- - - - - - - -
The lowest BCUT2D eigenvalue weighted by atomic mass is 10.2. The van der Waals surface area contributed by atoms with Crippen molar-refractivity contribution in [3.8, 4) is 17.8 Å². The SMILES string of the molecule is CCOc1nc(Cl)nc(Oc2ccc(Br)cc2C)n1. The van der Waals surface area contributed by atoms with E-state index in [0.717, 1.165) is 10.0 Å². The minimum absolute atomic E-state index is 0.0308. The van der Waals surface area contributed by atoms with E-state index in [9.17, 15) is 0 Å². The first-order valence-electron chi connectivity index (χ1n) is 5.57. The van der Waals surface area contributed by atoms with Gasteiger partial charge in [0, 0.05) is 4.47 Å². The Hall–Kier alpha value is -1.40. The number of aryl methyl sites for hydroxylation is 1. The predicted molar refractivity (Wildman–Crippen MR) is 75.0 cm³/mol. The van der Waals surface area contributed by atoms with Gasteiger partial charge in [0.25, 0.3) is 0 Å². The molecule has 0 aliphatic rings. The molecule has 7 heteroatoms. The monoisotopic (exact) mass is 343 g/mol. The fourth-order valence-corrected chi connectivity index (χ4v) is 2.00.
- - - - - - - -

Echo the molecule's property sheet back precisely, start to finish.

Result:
The lowest BCUT2D eigenvalue weighted by atomic mass is 10.2. The van der Waals surface area contributed by atoms with Crippen molar-refractivity contribution in [3.8, 4) is 17.8 Å². The SMILES string of the molecule is CCOc1nc(Cl)nc(Oc2ccc(Br)cc2C)n1. The van der Waals surface area contributed by atoms with E-state index in [0.717, 1.165) is 10.0 Å². The minimum absolute atomic E-state index is 0.0308. The van der Waals surface area contributed by atoms with E-state index in [9.17, 15) is 0 Å². The first-order valence-electron chi connectivity index (χ1n) is 5.57. The van der Waals surface area contributed by atoms with Gasteiger partial charge in [0, 0.05) is 4.47 Å². The Hall–Kier alpha value is -1.40. The number of aryl methyl sites for hydroxylation is 1. The predicted molar refractivity (Wildman–Crippen MR) is 75.0 cm³/mol. The van der Waals surface area contributed by atoms with Gasteiger partial charge in [0.25, 0.3) is 0 Å². The molecule has 0 aliphatic rings. The molecule has 7 heteroatoms. The monoisotopic (exact) mass is 343 g/mol. The fourth-order valence-corrected chi connectivity index (χ4v) is 2.00.